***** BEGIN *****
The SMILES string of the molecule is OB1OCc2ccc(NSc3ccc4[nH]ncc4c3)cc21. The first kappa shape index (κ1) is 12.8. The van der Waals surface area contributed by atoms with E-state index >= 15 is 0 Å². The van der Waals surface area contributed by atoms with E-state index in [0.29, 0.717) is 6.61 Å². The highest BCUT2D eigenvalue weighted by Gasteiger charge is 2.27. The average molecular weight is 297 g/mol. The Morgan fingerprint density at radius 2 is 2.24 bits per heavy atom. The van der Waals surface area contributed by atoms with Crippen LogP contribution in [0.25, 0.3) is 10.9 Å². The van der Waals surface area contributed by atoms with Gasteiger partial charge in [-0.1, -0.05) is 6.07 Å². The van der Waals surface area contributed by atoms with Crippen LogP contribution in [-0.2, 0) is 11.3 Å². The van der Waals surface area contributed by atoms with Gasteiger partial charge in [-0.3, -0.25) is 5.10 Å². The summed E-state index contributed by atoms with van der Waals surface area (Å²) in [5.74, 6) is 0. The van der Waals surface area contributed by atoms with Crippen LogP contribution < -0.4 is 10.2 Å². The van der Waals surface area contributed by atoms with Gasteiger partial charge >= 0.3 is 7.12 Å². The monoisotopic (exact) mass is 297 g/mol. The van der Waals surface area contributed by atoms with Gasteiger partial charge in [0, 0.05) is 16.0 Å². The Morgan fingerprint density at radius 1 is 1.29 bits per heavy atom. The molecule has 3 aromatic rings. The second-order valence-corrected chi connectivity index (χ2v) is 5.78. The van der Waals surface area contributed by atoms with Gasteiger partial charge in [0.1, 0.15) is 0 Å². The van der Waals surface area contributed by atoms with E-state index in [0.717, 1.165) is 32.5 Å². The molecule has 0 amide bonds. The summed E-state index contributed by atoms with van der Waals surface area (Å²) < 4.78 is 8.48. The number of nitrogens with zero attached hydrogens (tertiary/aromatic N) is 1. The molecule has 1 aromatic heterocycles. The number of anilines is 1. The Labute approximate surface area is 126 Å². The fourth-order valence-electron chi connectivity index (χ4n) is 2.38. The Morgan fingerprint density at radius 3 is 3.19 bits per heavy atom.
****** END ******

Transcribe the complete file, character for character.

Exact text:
The SMILES string of the molecule is OB1OCc2ccc(NSc3ccc4[nH]ncc4c3)cc21. The first kappa shape index (κ1) is 12.8. The van der Waals surface area contributed by atoms with E-state index >= 15 is 0 Å². The van der Waals surface area contributed by atoms with E-state index in [0.29, 0.717) is 6.61 Å². The highest BCUT2D eigenvalue weighted by Gasteiger charge is 2.27. The average molecular weight is 297 g/mol. The Morgan fingerprint density at radius 2 is 2.24 bits per heavy atom. The van der Waals surface area contributed by atoms with Crippen LogP contribution in [0.25, 0.3) is 10.9 Å². The van der Waals surface area contributed by atoms with Gasteiger partial charge in [-0.1, -0.05) is 6.07 Å². The van der Waals surface area contributed by atoms with Crippen LogP contribution in [-0.2, 0) is 11.3 Å². The van der Waals surface area contributed by atoms with Gasteiger partial charge in [-0.3, -0.25) is 5.10 Å². The summed E-state index contributed by atoms with van der Waals surface area (Å²) in [5.74, 6) is 0. The van der Waals surface area contributed by atoms with Crippen LogP contribution < -0.4 is 10.2 Å². The van der Waals surface area contributed by atoms with Gasteiger partial charge >= 0.3 is 7.12 Å². The monoisotopic (exact) mass is 297 g/mol. The van der Waals surface area contributed by atoms with Gasteiger partial charge in [0, 0.05) is 16.0 Å². The Morgan fingerprint density at radius 1 is 1.29 bits per heavy atom. The molecule has 3 aromatic rings. The second-order valence-corrected chi connectivity index (χ2v) is 5.78. The van der Waals surface area contributed by atoms with Gasteiger partial charge in [0.1, 0.15) is 0 Å². The van der Waals surface area contributed by atoms with E-state index in [0.717, 1.165) is 32.5 Å². The molecule has 0 amide bonds. The summed E-state index contributed by atoms with van der Waals surface area (Å²) < 4.78 is 8.48. The number of nitrogens with zero attached hydrogens (tertiary/aromatic N) is 1. The molecule has 1 aromatic heterocycles. The number of anilines is 1. The Labute approximate surface area is 126 Å². The fourth-order valence-electron chi connectivity index (χ4n) is 2.38. The Morgan fingerprint density at radius 3 is 3.19 bits per heavy atom.